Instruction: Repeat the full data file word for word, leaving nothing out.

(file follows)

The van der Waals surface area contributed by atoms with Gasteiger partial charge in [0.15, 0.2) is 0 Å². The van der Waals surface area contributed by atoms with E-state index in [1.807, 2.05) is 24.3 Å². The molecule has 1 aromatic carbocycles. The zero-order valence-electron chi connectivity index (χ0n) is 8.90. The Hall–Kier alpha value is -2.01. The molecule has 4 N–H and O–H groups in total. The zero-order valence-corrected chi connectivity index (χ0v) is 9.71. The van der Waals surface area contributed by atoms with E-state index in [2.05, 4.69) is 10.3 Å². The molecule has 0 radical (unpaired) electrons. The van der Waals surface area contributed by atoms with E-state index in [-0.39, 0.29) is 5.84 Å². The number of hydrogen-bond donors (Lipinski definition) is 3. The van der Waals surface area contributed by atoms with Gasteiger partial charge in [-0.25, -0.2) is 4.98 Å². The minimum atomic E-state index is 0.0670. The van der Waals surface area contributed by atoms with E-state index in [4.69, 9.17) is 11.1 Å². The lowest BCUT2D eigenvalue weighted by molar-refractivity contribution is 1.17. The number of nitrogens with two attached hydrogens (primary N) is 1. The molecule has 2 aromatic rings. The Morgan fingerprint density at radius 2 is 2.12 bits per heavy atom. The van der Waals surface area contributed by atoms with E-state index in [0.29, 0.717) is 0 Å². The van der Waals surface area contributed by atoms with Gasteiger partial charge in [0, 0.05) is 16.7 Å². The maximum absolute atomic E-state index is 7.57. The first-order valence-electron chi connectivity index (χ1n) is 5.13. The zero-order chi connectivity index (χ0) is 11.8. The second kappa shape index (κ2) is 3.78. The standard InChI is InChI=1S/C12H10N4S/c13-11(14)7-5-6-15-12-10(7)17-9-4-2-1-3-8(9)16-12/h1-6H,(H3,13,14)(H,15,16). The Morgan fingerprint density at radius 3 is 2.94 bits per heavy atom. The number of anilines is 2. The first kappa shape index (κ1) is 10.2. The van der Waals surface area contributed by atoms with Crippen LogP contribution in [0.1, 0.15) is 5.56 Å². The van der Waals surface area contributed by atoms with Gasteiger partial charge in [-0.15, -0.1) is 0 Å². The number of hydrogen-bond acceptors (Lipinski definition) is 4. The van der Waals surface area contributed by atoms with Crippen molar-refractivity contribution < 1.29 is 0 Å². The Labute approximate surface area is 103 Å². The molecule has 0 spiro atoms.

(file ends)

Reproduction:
The van der Waals surface area contributed by atoms with Gasteiger partial charge in [0.15, 0.2) is 0 Å². The van der Waals surface area contributed by atoms with E-state index in [1.807, 2.05) is 24.3 Å². The molecule has 1 aromatic carbocycles. The zero-order valence-electron chi connectivity index (χ0n) is 8.90. The Hall–Kier alpha value is -2.01. The molecule has 4 N–H and O–H groups in total. The zero-order valence-corrected chi connectivity index (χ0v) is 9.71. The van der Waals surface area contributed by atoms with E-state index in [2.05, 4.69) is 10.3 Å². The molecule has 0 radical (unpaired) electrons. The van der Waals surface area contributed by atoms with E-state index in [-0.39, 0.29) is 5.84 Å². The number of hydrogen-bond donors (Lipinski definition) is 3. The van der Waals surface area contributed by atoms with Gasteiger partial charge in [-0.25, -0.2) is 4.98 Å². The minimum atomic E-state index is 0.0670. The van der Waals surface area contributed by atoms with E-state index in [4.69, 9.17) is 11.1 Å². The lowest BCUT2D eigenvalue weighted by molar-refractivity contribution is 1.17. The number of nitrogens with two attached hydrogens (primary N) is 1. The molecule has 2 aromatic rings. The Morgan fingerprint density at radius 2 is 2.12 bits per heavy atom. The van der Waals surface area contributed by atoms with E-state index in [0.29, 0.717) is 0 Å². The van der Waals surface area contributed by atoms with Gasteiger partial charge in [0, 0.05) is 16.7 Å². The maximum absolute atomic E-state index is 7.57. The first-order valence-electron chi connectivity index (χ1n) is 5.13. The zero-order chi connectivity index (χ0) is 11.8. The second kappa shape index (κ2) is 3.78. The standard InChI is InChI=1S/C12H10N4S/c13-11(14)7-5-6-15-12-10(7)17-9-4-2-1-3-8(9)16-12/h1-6H,(H3,13,14)(H,15,16). The Morgan fingerprint density at radius 3 is 2.94 bits per heavy atom. The number of anilines is 2. The first kappa shape index (κ1) is 10.2. The van der Waals surface area contributed by atoms with Crippen LogP contribution in [0.1, 0.15) is 5.56 Å². The van der Waals surface area contributed by atoms with Gasteiger partial charge in [-0.15, -0.1) is 0 Å². The number of hydrogen-bond acceptors (Lipinski definition) is 4. The van der Waals surface area contributed by atoms with Crippen molar-refractivity contribution < 1.29 is 0 Å². The Labute approximate surface area is 103 Å². The molecule has 0 spiro atoms.